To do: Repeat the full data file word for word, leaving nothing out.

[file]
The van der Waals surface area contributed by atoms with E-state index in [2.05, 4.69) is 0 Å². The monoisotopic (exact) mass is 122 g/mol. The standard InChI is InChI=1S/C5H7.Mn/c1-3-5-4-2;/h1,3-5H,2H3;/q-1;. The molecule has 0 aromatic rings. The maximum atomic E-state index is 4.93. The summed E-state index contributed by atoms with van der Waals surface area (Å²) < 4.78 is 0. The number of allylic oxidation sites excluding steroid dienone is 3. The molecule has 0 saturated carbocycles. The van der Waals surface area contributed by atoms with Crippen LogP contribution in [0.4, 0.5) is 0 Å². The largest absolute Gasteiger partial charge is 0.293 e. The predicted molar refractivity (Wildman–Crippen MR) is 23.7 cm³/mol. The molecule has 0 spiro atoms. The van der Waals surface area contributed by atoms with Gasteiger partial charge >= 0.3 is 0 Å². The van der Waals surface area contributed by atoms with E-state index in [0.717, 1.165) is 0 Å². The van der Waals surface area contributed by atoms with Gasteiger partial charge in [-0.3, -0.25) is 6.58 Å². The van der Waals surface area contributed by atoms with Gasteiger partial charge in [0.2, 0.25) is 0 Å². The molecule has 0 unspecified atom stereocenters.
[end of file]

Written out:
The van der Waals surface area contributed by atoms with E-state index in [2.05, 4.69) is 0 Å². The monoisotopic (exact) mass is 122 g/mol. The standard InChI is InChI=1S/C5H7.Mn/c1-3-5-4-2;/h1,3-5H,2H3;/q-1;. The molecule has 0 aromatic rings. The maximum atomic E-state index is 4.93. The summed E-state index contributed by atoms with van der Waals surface area (Å²) < 4.78 is 0. The number of allylic oxidation sites excluding steroid dienone is 3. The molecule has 0 saturated carbocycles. The van der Waals surface area contributed by atoms with Crippen LogP contribution in [0.4, 0.5) is 0 Å². The largest absolute Gasteiger partial charge is 0.293 e. The predicted molar refractivity (Wildman–Crippen MR) is 23.7 cm³/mol. The molecule has 0 spiro atoms. The van der Waals surface area contributed by atoms with Gasteiger partial charge >= 0.3 is 0 Å². The van der Waals surface area contributed by atoms with E-state index in [0.717, 1.165) is 0 Å². The van der Waals surface area contributed by atoms with Gasteiger partial charge in [-0.3, -0.25) is 6.58 Å². The van der Waals surface area contributed by atoms with Gasteiger partial charge in [0.2, 0.25) is 0 Å². The molecule has 0 unspecified atom stereocenters.